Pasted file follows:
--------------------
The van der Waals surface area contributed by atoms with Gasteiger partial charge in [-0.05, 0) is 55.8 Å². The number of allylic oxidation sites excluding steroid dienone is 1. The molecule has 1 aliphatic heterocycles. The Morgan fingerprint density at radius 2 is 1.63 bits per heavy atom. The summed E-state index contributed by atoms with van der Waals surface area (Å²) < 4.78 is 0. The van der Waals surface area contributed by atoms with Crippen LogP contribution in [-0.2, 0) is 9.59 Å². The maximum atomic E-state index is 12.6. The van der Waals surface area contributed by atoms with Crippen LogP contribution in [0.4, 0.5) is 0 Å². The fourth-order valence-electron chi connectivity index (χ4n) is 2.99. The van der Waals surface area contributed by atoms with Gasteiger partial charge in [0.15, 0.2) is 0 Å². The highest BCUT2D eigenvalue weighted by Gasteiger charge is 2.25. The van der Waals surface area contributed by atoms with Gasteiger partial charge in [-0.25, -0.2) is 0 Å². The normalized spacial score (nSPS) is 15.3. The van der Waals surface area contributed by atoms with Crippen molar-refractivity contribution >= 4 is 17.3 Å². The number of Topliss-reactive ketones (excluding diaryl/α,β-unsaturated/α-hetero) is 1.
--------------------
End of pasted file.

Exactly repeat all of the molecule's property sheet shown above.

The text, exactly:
The van der Waals surface area contributed by atoms with Gasteiger partial charge in [-0.05, 0) is 55.8 Å². The number of allylic oxidation sites excluding steroid dienone is 1. The molecule has 1 aliphatic heterocycles. The Morgan fingerprint density at radius 2 is 1.63 bits per heavy atom. The summed E-state index contributed by atoms with van der Waals surface area (Å²) < 4.78 is 0. The van der Waals surface area contributed by atoms with Crippen LogP contribution in [-0.2, 0) is 9.59 Å². The maximum atomic E-state index is 12.6. The van der Waals surface area contributed by atoms with Crippen LogP contribution in [0.4, 0.5) is 0 Å². The fourth-order valence-electron chi connectivity index (χ4n) is 2.99. The van der Waals surface area contributed by atoms with Gasteiger partial charge in [0.15, 0.2) is 0 Å². The highest BCUT2D eigenvalue weighted by Gasteiger charge is 2.25. The van der Waals surface area contributed by atoms with Gasteiger partial charge in [-0.25, -0.2) is 0 Å². The normalized spacial score (nSPS) is 15.3. The van der Waals surface area contributed by atoms with Crippen molar-refractivity contribution >= 4 is 17.3 Å². The number of Topliss-reactive ketones (excluding diaryl/α,β-unsaturated/α-hetero) is 1.